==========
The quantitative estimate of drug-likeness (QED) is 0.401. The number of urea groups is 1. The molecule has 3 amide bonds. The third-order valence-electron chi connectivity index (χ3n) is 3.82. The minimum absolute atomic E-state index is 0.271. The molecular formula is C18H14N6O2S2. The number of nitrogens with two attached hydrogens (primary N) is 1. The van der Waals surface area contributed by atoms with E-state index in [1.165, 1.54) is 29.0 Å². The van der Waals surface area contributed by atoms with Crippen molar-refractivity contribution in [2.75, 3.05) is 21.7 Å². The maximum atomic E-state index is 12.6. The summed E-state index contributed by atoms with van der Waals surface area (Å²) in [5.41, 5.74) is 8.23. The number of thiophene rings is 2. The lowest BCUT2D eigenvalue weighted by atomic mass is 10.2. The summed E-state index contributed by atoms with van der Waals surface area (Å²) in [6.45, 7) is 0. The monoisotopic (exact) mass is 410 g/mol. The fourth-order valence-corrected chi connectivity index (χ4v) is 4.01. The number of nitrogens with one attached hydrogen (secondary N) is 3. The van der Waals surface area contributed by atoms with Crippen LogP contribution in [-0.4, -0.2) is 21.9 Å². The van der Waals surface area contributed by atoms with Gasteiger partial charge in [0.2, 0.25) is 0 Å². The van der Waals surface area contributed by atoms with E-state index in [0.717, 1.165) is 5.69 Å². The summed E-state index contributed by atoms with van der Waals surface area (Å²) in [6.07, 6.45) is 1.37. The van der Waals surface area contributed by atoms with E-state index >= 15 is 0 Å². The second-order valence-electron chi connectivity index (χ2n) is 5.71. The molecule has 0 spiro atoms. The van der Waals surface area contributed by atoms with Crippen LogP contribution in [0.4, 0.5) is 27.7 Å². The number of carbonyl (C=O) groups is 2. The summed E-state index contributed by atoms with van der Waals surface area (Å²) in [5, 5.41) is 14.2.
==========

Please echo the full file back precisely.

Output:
The quantitative estimate of drug-likeness (QED) is 0.401. The number of urea groups is 1. The molecule has 3 amide bonds. The third-order valence-electron chi connectivity index (χ3n) is 3.82. The minimum absolute atomic E-state index is 0.271. The molecular formula is C18H14N6O2S2. The number of nitrogens with two attached hydrogens (primary N) is 1. The van der Waals surface area contributed by atoms with E-state index in [1.165, 1.54) is 29.0 Å². The van der Waals surface area contributed by atoms with Crippen molar-refractivity contribution in [2.75, 3.05) is 21.7 Å². The maximum atomic E-state index is 12.6. The summed E-state index contributed by atoms with van der Waals surface area (Å²) in [5.41, 5.74) is 8.23. The number of thiophene rings is 2. The lowest BCUT2D eigenvalue weighted by atomic mass is 10.2. The summed E-state index contributed by atoms with van der Waals surface area (Å²) in [6.45, 7) is 0. The monoisotopic (exact) mass is 410 g/mol. The fourth-order valence-corrected chi connectivity index (χ4v) is 4.01. The number of nitrogens with one attached hydrogen (secondary N) is 3. The van der Waals surface area contributed by atoms with Crippen LogP contribution in [-0.4, -0.2) is 21.9 Å². The van der Waals surface area contributed by atoms with Gasteiger partial charge in [0.2, 0.25) is 0 Å². The van der Waals surface area contributed by atoms with E-state index in [0.717, 1.165) is 5.69 Å². The summed E-state index contributed by atoms with van der Waals surface area (Å²) in [6.07, 6.45) is 1.37. The van der Waals surface area contributed by atoms with E-state index >= 15 is 0 Å². The second-order valence-electron chi connectivity index (χ2n) is 5.71. The molecule has 0 spiro atoms. The van der Waals surface area contributed by atoms with Crippen LogP contribution in [0.4, 0.5) is 27.7 Å². The number of carbonyl (C=O) groups is 2. The summed E-state index contributed by atoms with van der Waals surface area (Å²) in [5, 5.41) is 14.2.